Project implementers and participants were asked about the strengths and weaknesses of the project, paying particular attention to the scope and coverage, design, management, implementation, training courses/strategies, training institution/facilitator, cost sharing scheme, difficulties encountered in project implementation, and impact of the project.

The study recommended that the project should be monitored closely in terms of developing guidelines for operations, screening field implementers, conducting formative evaluation, and establishing feedback mechanisms from field to contracting agency to funding agency. A thorough training needs analysis was likewise recommended to be conducted; an appropriate comprehensive program to be designed; the means to ensure project sustainability after donor pull-out to be identified; and finally a data base on training needs of the country, resources available to meet needs, and long-term courses of action to ensure continuation of human resource development in the countryside be established.

Key words: training program, managerial and technical courses, cost sharing scheme, operations guidelines, feedback mechanisms

 

NGOS AS DEVELOPMENT INTERMEDIARIES:  A FIELDWORK STUDY
OF FOUR NGOS IN THE DENR CONTRACT REFORESTATION PROGRAM

Researcher:               Jill Baldwin
Funding Agency:        Ford Foundation

Using a qualitative research approach, this fieldwork study explored the processes, problems, and outcomes of four purposively sampled non-government organizations (NGOs) participating in the Department of Environment and Natural Resources (DENR) Contract Reforestation Program (CRP).  Selection of NGOs was based on the organization’s mission; rationale for establishing the organization; previous history of working with community groups; development approaches, strategies, and methodologies; and performance in the CRP.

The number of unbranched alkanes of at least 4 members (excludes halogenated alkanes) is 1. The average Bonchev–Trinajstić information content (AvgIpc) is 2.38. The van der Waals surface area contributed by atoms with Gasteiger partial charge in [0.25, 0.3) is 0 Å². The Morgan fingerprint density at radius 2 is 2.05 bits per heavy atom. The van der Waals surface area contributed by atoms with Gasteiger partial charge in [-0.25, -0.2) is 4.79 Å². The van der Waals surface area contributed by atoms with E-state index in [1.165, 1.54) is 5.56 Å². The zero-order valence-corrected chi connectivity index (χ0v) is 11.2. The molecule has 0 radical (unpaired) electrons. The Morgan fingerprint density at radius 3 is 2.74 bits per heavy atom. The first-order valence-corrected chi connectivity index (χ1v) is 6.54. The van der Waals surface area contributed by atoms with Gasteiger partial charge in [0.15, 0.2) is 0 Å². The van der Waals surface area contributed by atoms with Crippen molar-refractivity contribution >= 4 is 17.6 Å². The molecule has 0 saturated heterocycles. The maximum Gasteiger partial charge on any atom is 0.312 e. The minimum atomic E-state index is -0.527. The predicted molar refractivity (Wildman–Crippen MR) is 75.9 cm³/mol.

With regard to NGO contractors, the study found that two of the four organizations in this study had experience in environmental and socio-economic grassroots development.  These two were community-based and encouraged the active participation of community members in the decision-making processes related to the program’s design, implementation, and maintenance. In all of the community sites in this study, the community residents stated they had no input in the choice of their contractor.

In terms of capacity building, two of the four NGOs in this study provided on-going and comprehensive development trainings, and worked directly with local community development organizations established by the NGOs prior to the DENR contract.The maintenance of CRP in communities was primarily dependent on either the participants’ commitment to the program or the availability of monies to pay laborers.

To accomplish the goals set forth in the Master Forestry Plan, it was recommended that the DENR examine and modify six primary areas within the department:  a) the use of predominantly numerical measurements and quantifiable targets and goals; b) temporal needs to produce sustainable results; ability to respond to the needs of “the people” and meet their commitments and obligations to the people; c) sharing control and ownership of participatory programs; d) redefining and adapting to their new role as program enablers, not just program initiators; and e) developing and utilizing the expertise and skills of the DENR Desk Officers for more proactive development activities.

Key words:  Reforestation, non-government organizations, grassroots development, community participation, decision-making processes

 

MANAGEMENT STUDIES AND SOCIAL SCIENCE RESEARCH IN SUPPORT OF THE UPLAND DEVELOPMENT PROGRAM
Project Director:          Robert Salazar
Funding Agency:        Department of Environment and Natural Resources

In support of the Department of Environment and Natural Resources’ Upland Development Program (UDP), two projects were undertaken: 1) preparation of the final manuscript of the monitoring and evaluation manual or social forestry project, and 2) a study on the devolution of the Integrated Social Forestry Program (ISFP) to local government units (LGUs). The first project resulted in a manual that was used by the social forestry units of the DENR; results of the second study were used in formulating recommendations for possible integration of participatory approaches developed by the UDP in implementing social forestry projects.

Key words: social forestry, participatory approaches, social science research, upland development programs